Kennedy, Johnson, Schwab & Roberge, L.L.C. have won an impressive $2.4 million dollar award for their client in a medical misdiagnosis trial. The jury awarded the estate of a 61-year-old man $2 million for his loss as well as $425,000 for loss of consortium for his wife.
According to John Kennedy, Jr., the plaintiff’s attorney, “We feel this case was decided correctly by the jury and that there was a clear deviation from the the standard of care…the jury went with the better medical evidence.”
The man in this case was seen in the emergency department at St. Vincent’s Medical Center in Bridgeport, Connecticut, in March of 2009. His chief complaint was chest pain with radiation to left shoulder, lightheadedness and dizziness. The results from an electrocardiogram and chest x-ray were normal. The man checked himself out of the hospital; however, his doctors wanted the man to spend the night in the hospital. The next day, the man returned with the same symptoms and was admitted.
The doctor ordered a nuclear stress test, which is used to make sure his heart was receiving enough blood. The EKGs showed abnormalities and he was still suffering from chest pains. According to Stephanie Roberge, “That was highly indicative of a coronary artery disease as the cause of his chest pain and that he was in imminent risk of a cardiac event.”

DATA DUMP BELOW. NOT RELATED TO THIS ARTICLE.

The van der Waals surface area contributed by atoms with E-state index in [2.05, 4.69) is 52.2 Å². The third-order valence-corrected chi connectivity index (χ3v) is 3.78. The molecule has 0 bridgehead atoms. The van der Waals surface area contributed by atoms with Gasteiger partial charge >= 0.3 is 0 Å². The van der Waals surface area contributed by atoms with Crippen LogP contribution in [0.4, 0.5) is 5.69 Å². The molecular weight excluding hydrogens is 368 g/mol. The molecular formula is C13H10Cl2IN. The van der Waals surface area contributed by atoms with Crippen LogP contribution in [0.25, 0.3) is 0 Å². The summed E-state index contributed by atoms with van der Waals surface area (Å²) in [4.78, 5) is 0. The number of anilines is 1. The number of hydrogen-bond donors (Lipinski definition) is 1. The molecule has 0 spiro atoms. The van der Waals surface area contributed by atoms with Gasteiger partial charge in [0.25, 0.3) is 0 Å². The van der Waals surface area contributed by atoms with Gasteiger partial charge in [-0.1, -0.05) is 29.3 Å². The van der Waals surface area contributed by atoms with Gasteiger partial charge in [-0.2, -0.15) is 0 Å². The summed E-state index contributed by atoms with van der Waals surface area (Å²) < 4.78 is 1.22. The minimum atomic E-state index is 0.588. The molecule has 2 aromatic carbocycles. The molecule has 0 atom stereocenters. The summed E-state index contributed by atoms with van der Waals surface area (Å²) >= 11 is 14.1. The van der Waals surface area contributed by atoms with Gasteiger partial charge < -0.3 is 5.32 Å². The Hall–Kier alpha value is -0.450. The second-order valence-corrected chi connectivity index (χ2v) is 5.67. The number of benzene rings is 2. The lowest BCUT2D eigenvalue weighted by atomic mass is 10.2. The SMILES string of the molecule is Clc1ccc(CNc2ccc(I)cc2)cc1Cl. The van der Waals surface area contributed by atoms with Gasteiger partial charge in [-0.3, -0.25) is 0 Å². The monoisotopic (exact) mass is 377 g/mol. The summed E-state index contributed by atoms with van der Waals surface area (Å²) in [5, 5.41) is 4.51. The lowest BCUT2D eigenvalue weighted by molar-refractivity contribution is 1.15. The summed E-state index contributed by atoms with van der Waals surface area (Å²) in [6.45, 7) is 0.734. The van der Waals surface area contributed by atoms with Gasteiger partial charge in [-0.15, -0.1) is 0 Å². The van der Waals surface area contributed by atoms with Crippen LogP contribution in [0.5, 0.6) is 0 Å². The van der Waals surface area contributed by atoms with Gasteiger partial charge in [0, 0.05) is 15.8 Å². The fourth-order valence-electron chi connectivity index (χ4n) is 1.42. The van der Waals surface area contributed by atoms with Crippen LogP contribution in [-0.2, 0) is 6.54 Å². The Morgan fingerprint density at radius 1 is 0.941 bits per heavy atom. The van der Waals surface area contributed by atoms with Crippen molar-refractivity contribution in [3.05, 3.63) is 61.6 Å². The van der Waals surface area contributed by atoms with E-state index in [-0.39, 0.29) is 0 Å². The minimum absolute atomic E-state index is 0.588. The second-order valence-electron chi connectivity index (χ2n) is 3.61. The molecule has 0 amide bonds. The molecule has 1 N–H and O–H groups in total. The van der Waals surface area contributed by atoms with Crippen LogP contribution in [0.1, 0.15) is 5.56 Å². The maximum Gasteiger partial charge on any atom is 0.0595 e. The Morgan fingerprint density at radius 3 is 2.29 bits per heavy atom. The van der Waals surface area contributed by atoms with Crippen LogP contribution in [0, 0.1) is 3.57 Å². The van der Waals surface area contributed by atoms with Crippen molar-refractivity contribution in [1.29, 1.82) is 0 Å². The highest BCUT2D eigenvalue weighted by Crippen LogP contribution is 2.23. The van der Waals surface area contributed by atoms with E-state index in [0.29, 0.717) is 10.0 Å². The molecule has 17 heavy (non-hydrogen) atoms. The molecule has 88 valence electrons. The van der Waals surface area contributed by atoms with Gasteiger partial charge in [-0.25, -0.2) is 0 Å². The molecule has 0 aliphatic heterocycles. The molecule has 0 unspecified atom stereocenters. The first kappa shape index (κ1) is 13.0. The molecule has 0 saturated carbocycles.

There were abnormalities also discovered in the stress test, but the doctor never saw the final report. The man was released, with a diagnosis given of gastrointestinal problems. The last day in May 2009, the man was taken to Griffin Hospital’s emergency room, where he passed away. His death certificate lists his cause of death as cardiopulmonary respiratory arrest and myocardial infarction.
The lawsuit alleged that the doctors at the first hospital should have ordered a heart catheterization test. This test reveals when a patient has a blocked artery. The stress test that was ordered is not as effective, according to Roberge. She also said that the doctors did admit that the stress test’s final report was something they did not see.
The jury deliberated for three days before returning the multi-million dollar verdict. Kennedy said that the man “was quite a guy. He was a charitable guy, very interested in helping disabled veterans.” While the award cannot bring the man back, his family can find some comfort in knowing that those responsible for the man’s misdiagnosis have been held accountable.
Source: Connecticut Law Review, “Heart Attack Victim’s Estate Gets $2.5M After Doctors Fail to Review Test Results,” Christian Nolan, July 16, 2015